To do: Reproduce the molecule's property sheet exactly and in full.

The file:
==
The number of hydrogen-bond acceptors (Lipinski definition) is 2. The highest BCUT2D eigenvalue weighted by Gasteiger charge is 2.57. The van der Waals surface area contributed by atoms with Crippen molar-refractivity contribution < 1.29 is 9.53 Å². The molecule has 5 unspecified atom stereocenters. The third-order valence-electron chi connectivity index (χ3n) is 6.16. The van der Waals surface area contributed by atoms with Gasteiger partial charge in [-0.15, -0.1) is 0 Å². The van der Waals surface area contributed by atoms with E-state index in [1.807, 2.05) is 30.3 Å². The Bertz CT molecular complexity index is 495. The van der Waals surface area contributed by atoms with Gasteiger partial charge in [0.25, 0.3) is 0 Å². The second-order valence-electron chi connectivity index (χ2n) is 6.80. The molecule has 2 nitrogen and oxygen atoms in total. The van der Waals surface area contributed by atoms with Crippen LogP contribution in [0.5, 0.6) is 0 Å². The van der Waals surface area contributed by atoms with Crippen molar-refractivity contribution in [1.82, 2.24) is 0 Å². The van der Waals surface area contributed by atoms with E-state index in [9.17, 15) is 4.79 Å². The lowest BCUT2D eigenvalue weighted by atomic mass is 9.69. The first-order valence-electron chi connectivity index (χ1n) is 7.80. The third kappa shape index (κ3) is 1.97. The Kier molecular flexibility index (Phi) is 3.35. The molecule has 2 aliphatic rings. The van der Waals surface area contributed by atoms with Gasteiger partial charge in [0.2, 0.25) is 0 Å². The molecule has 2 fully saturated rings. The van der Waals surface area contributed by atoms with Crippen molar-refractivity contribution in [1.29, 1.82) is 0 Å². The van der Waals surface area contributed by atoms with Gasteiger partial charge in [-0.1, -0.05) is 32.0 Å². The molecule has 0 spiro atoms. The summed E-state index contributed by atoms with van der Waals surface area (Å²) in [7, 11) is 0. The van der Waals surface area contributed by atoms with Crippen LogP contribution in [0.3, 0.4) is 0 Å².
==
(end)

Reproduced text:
The number of hydrogen-bond acceptors (Lipinski definition) is 2. The highest BCUT2D eigenvalue weighted by Gasteiger charge is 2.57. The van der Waals surface area contributed by atoms with Crippen molar-refractivity contribution < 1.29 is 9.53 Å². The molecule has 5 unspecified atom stereocenters. The third-order valence-electron chi connectivity index (χ3n) is 6.16. The van der Waals surface area contributed by atoms with Gasteiger partial charge in [-0.15, -0.1) is 0 Å². The van der Waals surface area contributed by atoms with E-state index in [1.807, 2.05) is 30.3 Å². The Bertz CT molecular complexity index is 495. The van der Waals surface area contributed by atoms with Gasteiger partial charge in [0.25, 0.3) is 0 Å². The second-order valence-electron chi connectivity index (χ2n) is 6.80. The molecule has 2 nitrogen and oxygen atoms in total. The van der Waals surface area contributed by atoms with Crippen LogP contribution in [0.5, 0.6) is 0 Å². The van der Waals surface area contributed by atoms with Crippen molar-refractivity contribution in [1.82, 2.24) is 0 Å². The van der Waals surface area contributed by atoms with E-state index in [9.17, 15) is 4.79 Å². The lowest BCUT2D eigenvalue weighted by atomic mass is 9.69. The first-order valence-electron chi connectivity index (χ1n) is 7.80. The third kappa shape index (κ3) is 1.97. The Kier molecular flexibility index (Phi) is 3.35. The molecule has 2 aliphatic rings. The van der Waals surface area contributed by atoms with Gasteiger partial charge in [0.2, 0.25) is 0 Å². The molecule has 2 fully saturated rings. The van der Waals surface area contributed by atoms with Crippen molar-refractivity contribution in [1.29, 1.82) is 0 Å². The van der Waals surface area contributed by atoms with Gasteiger partial charge in [-0.1, -0.05) is 32.0 Å². The molecule has 0 spiro atoms. The summed E-state index contributed by atoms with van der Waals surface area (Å²) in [7, 11) is 0. The van der Waals surface area contributed by atoms with Crippen LogP contribution in [0.3, 0.4) is 0 Å².